15 Solar Energy Pros & Cons: Is Solar Power Worth It?

Carbon emissions – more commonly known as greenhouse gases – are the leading contributors to the harmful effects our climate is experiencing.

As a result, many countries across the globe are turning their hopes to clean energy alternatives in lieu of fossil fuels such as coal, oil, and gas. Solar panels help to reduce our carbon footprint.

Wind turbines are the other excellent alternative to fossil fuels, but there are pros and cons of wind energy that solar doesn’t have because it’s easier to install solar panels and they’re low profile.

That’s why solar power is among the frontrunners for providing the earth with a clean, renewable source of energy for years to come.

How Does Solar Energy Work?

The sun is blazing brightly, providing solar energy
The sun is our source of solar energy.

Basically, the sun emits electromagnetic radiation. While this warms and lights the earth, it’s also packed with energy that we can convert into electricity.

Photovoltaic (PV) panels are made of semiconducting materials that are treated with phosphorous and boron to create opposite charges between the top and bottom of the panel.

When solar radiation hits these semiconductors it creates a change in the electrical charge of the panel. As this happens repeatedly over the course of the day, the electricity created is harvested from the panel.

Panels can be tied into the electrical grid to provide net metering or used to charge batteries with electricity for later use. Electricity bills can go way down with a grid-tie inverter.

Solar Energy Definition

Solar energy is the radiation emitted by the sun. It provides light and heat, causes chemical reactions, and can be harvested to create electricity.

Solar energy is the most reliable and universally available alternative energy sources on the planet.

Solar Energy Challenges

There are so many pros to solar energy when it comes to powering our planet; however, like all energy sources, there are tradeoffs. Solar energy challenges are fewer than the positives.

  • Typically, solar has been one of the most expensive forms of renewable energy under consideration.

Cost makes it difficult for developing countries to adopt new energy technology because fossil fuels are cheaper in most places. However, it is still very affordable in comparison to wind farms.

Thankfully solar panel kit prices over the last several years have dropped significantly, making them more affordable for residential adoption.

Furthermore, companies such as Tesla are furiously working to make them even more affordable and attractive so that the technology will gain wider adoption.

This gives them a little bit of a drawback because they create a lot of waste at the end of their lifetime, and the waste is not harmless.

  • Sunlight isn’t totally reliable. The sun comes up every day but in many areas of the world, the sun is covered by clouds for weeks at a time, making the need to supplement solar energy with other forms of electrical generation.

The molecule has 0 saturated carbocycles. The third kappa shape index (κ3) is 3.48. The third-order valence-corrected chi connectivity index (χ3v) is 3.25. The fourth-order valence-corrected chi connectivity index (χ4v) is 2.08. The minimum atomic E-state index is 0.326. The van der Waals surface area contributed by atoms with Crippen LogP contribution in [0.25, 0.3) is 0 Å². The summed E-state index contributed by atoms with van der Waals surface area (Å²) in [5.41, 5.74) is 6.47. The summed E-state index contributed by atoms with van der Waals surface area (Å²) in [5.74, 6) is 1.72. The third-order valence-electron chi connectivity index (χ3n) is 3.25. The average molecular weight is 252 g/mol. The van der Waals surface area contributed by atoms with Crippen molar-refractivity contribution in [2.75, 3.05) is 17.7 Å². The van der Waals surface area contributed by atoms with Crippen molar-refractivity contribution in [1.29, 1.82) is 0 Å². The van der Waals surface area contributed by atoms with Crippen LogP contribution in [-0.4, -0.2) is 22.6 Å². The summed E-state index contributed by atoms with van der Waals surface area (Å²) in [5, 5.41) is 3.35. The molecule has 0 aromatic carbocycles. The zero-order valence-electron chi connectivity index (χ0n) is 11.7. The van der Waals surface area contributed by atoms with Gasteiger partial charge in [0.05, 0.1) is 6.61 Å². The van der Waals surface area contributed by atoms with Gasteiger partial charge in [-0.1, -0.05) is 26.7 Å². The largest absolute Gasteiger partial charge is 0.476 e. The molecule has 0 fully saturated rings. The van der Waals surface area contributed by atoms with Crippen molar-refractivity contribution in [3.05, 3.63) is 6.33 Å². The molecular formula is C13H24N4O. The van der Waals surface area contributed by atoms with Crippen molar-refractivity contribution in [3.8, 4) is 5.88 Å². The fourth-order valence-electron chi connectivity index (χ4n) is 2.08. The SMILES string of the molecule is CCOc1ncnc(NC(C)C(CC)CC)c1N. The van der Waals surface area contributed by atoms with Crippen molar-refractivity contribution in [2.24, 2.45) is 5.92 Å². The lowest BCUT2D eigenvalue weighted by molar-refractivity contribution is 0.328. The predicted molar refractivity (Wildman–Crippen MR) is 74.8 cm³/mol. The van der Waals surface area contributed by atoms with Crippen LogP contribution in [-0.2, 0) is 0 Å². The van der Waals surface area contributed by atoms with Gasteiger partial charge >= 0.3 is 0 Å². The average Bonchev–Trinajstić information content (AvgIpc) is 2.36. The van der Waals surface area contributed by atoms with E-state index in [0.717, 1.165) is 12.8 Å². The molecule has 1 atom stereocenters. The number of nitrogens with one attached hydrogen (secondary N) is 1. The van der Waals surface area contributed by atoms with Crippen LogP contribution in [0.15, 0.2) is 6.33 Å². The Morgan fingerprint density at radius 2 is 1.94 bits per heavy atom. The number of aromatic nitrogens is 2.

The best renewable energy source for the future is not photovoltaic panels as we see them today. They’re pollutive and unwieldy. However, quantum dot solar cells could change that.

The challenges to solar energy are outweighed by the pros, in our estimation, but let’s take a look at the pros and cons of solar energy.

Solar Power Pros and Cons

Pros of Solar EnergyCons of Solar Energy
1. Clean, Renewable, and Sustainable1. High Initial Costs
2. Zero Greenhouse Gas Emissions2. Solar is an Intermittent Energy Source
3. Creates Energy Independence3. Low Power Output
4. Unique Applications4. Requires Lots of Space
5. Extremely Low Maintenance5. Requires Rare Materials
6. Technology is Rapidly Evolving6. Waste is High, Recycling is Low
7. Reduces Your Electricity Bills
8. Earns Tax Credits and Rebates
9. Improves Your Home’s Value

Advantages of Solar Energy (Pros)

Solar panels in a medium-sized array to power a rural home.
Solar arrays capture the most abundant form of energy that we have on earth – electromagnetic radiation from the sun.

Solar energy is quite possibly the cleanest and certainly the most abundant energy source on the planet.

You can always count on the sun to rise and fall day after day, which also makes it one of the most reliable natural resources available on the planet.

In the U.S. specifically, solar power and its advocates face a number of unique, yet exciting challenges.

The pros listed below are some of the reasons why it may be worth pursuing as a long-term energy source.

1. Solar Energy is Clean, Renewable, and Sustainable

Solar energy is a clean renewable energy source, which means that we can never deplete our supply.

Solar energy will be available to us for at least the next 5 billion years.

In comparison to our ever-decreasing supply of fossil fuel and nuclear fuel, it’s essentially unlimited. This makes solar power an attractive option for the earth’s ever-growing energy demands.

The problem with solar isn’t a problem with the sun, but rather our ability to efficiently capture, store, and transfer solar energy.

Once some of the cons we’ll discuss get solved, solar might just be the answer to all of our problems.

2. Zero Greenhouse Gas Emissions

It’s no secret that traditional fossil fuels such as coal and gas emit a significant amount of greenhouse gases into the atmosphere.

There are definitely greenhouse gas emissions during the mining of resources and manufacture of solar panels, but once you install solar panels they capture the sun’s energy with zero emissions.